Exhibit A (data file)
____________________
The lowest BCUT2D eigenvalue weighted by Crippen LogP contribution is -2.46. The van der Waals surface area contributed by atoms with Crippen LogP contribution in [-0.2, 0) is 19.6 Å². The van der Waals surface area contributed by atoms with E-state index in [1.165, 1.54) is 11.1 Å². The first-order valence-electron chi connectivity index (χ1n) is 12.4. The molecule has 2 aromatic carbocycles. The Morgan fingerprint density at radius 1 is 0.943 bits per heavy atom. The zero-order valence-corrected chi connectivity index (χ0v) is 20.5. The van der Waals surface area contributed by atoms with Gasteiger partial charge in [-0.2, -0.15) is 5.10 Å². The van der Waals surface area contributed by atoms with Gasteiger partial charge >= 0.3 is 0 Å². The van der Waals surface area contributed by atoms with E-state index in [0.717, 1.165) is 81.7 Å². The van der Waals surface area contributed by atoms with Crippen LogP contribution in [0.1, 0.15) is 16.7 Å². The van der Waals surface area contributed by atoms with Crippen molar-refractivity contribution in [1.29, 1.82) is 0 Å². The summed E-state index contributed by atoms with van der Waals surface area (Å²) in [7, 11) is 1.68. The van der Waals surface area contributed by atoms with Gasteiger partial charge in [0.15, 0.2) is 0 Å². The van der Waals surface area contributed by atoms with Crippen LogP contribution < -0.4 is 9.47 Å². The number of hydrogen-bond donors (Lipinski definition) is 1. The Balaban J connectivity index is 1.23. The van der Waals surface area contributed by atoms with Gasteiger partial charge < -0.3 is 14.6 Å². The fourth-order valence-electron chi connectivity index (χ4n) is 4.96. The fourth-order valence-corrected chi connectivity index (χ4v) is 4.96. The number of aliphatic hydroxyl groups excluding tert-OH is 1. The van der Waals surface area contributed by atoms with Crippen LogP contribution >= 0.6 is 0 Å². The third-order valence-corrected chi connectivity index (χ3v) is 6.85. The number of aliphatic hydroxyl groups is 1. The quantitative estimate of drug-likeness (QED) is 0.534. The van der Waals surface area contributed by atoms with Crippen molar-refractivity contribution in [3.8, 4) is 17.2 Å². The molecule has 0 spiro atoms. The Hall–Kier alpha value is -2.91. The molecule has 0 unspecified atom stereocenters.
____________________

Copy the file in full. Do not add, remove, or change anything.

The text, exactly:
The lowest BCUT2D eigenvalue weighted by Crippen LogP contribution is -2.46. The van der Waals surface area contributed by atoms with Crippen LogP contribution in [-0.2, 0) is 19.6 Å². The van der Waals surface area contributed by atoms with E-state index in [1.165, 1.54) is 11.1 Å². The first-order valence-electron chi connectivity index (χ1n) is 12.4. The molecule has 2 aromatic carbocycles. The Morgan fingerprint density at radius 1 is 0.943 bits per heavy atom. The zero-order valence-corrected chi connectivity index (χ0v) is 20.5. The van der Waals surface area contributed by atoms with Gasteiger partial charge in [-0.2, -0.15) is 5.10 Å². The van der Waals surface area contributed by atoms with Gasteiger partial charge >= 0.3 is 0 Å². The van der Waals surface area contributed by atoms with E-state index in [0.717, 1.165) is 81.7 Å². The van der Waals surface area contributed by atoms with Crippen LogP contribution in [0.1, 0.15) is 16.7 Å². The van der Waals surface area contributed by atoms with Crippen molar-refractivity contribution in [1.29, 1.82) is 0 Å². The summed E-state index contributed by atoms with van der Waals surface area (Å²) in [7, 11) is 1.68. The van der Waals surface area contributed by atoms with Gasteiger partial charge in [0.15, 0.2) is 0 Å². The van der Waals surface area contributed by atoms with Crippen LogP contribution < -0.4 is 9.47 Å². The number of hydrogen-bond donors (Lipinski definition) is 1. The Balaban J connectivity index is 1.23. The van der Waals surface area contributed by atoms with Gasteiger partial charge < -0.3 is 14.6 Å². The fourth-order valence-electron chi connectivity index (χ4n) is 4.96. The fourth-order valence-corrected chi connectivity index (χ4v) is 4.96. The number of aliphatic hydroxyl groups excluding tert-OH is 1. The van der Waals surface area contributed by atoms with Crippen LogP contribution >= 0.6 is 0 Å². The third-order valence-corrected chi connectivity index (χ3v) is 6.85. The number of aliphatic hydroxyl groups is 1. The quantitative estimate of drug-likeness (QED) is 0.534. The van der Waals surface area contributed by atoms with Crippen molar-refractivity contribution in [3.8, 4) is 17.2 Å². The molecule has 0 spiro atoms. The Hall–Kier alpha value is -2.91. The molecule has 0 unspecified atom stereocenters.